Clarksburg, MD--BrightFocus Foundation, a nonprofit organization that funds innovative, early-stage research on Alzheimer's disease and the vision diseases of glaucoma and macular degeneration, today announced grant awards totaling more than $7.2 million to 53 scientists in 16 states and four foreign countries.
The funded research projects reflect the full range of new tools and innovations--in imaging technology, gene therapy, and cell regeneration--that scientists are using to better understand how diseases of mind and sight develop. Study results could lead to new therapies to prevent or treat these diseases.
"Investment in research has advanced our understanding of Alzheimer's and vision diseases," said BrightFocus President and CEO, Stacy Pagos Haller. "Now, thanks to new developments in genetics, neurology and imaging, the potential for scientists to make groundbreaking research discoveries is taking off. BrightFocus Foundation is more committed than ever to making this cutting-edge research possible, particularly at a time when government research funding levels are stagnant."
BrightFocus has provided $130 million to date in research funding, awarding more than $26 million for research on diseases of mind and sight in the last four years alone. This year's grantees include researchers from across the U.S., as well as Australia, Great Britain, Ireland, and Israel.
Alzheimer's Disease Research
Alzheimer's is a devastating degenerative disease that irreversibly destroys memory and other brain function over time. BrightFocus-funded scientists are studying various ways in which the "memory pathways" in the brain--the systems by which brain cells communicate--can go awry in this disease.
Some researchers are investigating whether certain chemicals control the "switches" to these pathways; others are using highly refined brain imaging or magnetic brain stimulation techniques to learn more about pathways; and some are using cell-based therapies to try to restore the brain circuits made during memory formation. Still others are studying how problems with brain blood flow contribute to Alzheimer's disease.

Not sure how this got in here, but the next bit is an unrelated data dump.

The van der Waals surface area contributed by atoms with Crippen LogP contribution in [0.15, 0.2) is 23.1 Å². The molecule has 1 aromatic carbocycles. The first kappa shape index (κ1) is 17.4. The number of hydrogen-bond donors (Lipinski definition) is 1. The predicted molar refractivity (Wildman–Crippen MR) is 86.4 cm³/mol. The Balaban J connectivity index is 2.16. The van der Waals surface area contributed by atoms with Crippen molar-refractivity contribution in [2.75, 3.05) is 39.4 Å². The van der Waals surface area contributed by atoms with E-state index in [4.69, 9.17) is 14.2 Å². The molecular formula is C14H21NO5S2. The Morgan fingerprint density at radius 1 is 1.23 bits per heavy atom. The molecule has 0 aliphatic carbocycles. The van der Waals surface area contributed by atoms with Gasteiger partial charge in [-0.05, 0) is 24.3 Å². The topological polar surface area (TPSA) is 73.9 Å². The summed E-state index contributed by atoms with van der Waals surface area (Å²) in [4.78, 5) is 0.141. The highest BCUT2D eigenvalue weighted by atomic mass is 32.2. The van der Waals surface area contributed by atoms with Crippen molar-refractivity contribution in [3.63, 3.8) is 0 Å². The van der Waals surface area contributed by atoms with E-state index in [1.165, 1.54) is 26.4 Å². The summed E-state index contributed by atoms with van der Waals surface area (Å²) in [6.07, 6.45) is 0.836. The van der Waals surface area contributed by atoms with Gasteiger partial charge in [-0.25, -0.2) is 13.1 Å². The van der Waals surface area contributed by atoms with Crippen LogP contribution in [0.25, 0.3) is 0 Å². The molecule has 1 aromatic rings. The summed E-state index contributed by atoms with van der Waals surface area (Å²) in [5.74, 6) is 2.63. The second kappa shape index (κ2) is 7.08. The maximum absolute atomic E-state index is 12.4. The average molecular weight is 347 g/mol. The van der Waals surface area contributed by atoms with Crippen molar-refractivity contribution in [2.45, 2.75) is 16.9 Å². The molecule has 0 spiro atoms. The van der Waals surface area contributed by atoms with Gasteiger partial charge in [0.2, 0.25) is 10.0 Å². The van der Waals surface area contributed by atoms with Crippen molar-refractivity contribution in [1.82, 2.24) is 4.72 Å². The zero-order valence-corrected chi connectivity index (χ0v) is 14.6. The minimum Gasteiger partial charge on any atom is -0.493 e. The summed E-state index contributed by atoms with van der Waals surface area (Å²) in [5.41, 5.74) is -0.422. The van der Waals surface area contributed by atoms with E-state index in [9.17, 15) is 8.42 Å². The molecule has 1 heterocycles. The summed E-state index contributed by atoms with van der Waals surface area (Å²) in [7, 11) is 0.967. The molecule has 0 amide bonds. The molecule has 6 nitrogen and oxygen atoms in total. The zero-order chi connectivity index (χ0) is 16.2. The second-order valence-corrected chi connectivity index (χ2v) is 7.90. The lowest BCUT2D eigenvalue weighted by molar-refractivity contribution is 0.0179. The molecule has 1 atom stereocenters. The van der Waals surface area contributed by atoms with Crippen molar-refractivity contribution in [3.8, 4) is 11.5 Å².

For all three diseases, scientists want to know how inflammation and the body's immune response system may be involved, making the body turn against healthy cells in the brain or eyes. Several glaucoma researchers are examining the mind-eye connection, and why changes in the brain may contribute to the development of glaucoma long before vision loss occurs. Early detection is particularly important for glaucoma: in the U.S., an estimated half of the three million people with glaucoma may not know they have the disease.
Macular Degeneration Research
New cell-based and gene-based therapies may help stop the nerve damage and the loss of the eye's retinal cells involved in macular degeneration. The latest cell regeneration techniques may allow scientists to restore damaged eye cells or generate new healthy ones. Researchers are also investigating the mysterious presence of micro RNAs, a large group of small molecules that may affect the functioning of the retina in macular degeneration--as well as brain functions in Alzheimer's disease.
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